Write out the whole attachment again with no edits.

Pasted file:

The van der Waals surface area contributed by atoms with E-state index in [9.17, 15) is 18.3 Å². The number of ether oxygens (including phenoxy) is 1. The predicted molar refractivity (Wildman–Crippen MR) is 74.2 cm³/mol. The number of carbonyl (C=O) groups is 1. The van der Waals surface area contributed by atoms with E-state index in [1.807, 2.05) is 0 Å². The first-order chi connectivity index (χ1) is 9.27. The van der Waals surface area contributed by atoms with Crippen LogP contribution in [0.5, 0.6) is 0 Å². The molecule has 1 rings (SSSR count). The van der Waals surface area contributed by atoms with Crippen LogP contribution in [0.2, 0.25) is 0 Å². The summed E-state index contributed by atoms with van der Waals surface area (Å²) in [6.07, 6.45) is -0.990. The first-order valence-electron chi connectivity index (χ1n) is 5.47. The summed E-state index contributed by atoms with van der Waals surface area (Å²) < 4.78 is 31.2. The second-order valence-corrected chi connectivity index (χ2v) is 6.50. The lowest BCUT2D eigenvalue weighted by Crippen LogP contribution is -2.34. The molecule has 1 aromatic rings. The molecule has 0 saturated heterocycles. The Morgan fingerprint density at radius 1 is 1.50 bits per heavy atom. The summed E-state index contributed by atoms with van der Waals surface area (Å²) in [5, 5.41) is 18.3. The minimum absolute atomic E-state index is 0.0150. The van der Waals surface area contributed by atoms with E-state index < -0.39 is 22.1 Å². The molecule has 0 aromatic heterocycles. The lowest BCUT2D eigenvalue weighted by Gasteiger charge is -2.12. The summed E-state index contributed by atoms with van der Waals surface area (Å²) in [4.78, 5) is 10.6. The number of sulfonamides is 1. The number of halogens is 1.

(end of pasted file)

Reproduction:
The van der Waals surface area contributed by atoms with E-state index in [9.17, 15) is 18.3 Å². The number of ether oxygens (including phenoxy) is 1. The predicted molar refractivity (Wildman–Crippen MR) is 74.2 cm³/mol. The number of carbonyl (C=O) groups is 1. The van der Waals surface area contributed by atoms with E-state index in [1.807, 2.05) is 0 Å². The first-order chi connectivity index (χ1) is 9.27. The van der Waals surface area contributed by atoms with Crippen LogP contribution in [0.5, 0.6) is 0 Å². The molecule has 1 rings (SSSR count). The van der Waals surface area contributed by atoms with Crippen LogP contribution in [0.2, 0.25) is 0 Å². The summed E-state index contributed by atoms with van der Waals surface area (Å²) in [6.07, 6.45) is -0.990. The first-order valence-electron chi connectivity index (χ1n) is 5.47. The summed E-state index contributed by atoms with van der Waals surface area (Å²) < 4.78 is 31.2. The second-order valence-corrected chi connectivity index (χ2v) is 6.50. The lowest BCUT2D eigenvalue weighted by Crippen LogP contribution is -2.34. The molecule has 1 aromatic rings. The molecule has 0 saturated heterocycles. The Morgan fingerprint density at radius 1 is 1.50 bits per heavy atom. The summed E-state index contributed by atoms with van der Waals surface area (Å²) in [5, 5.41) is 18.3. The minimum absolute atomic E-state index is 0.0150. The van der Waals surface area contributed by atoms with E-state index < -0.39 is 22.1 Å². The molecule has 0 aromatic heterocycles. The lowest BCUT2D eigenvalue weighted by Gasteiger charge is -2.12. The summed E-state index contributed by atoms with van der Waals surface area (Å²) in [4.78, 5) is 10.6. The number of sulfonamides is 1. The number of halogens is 1.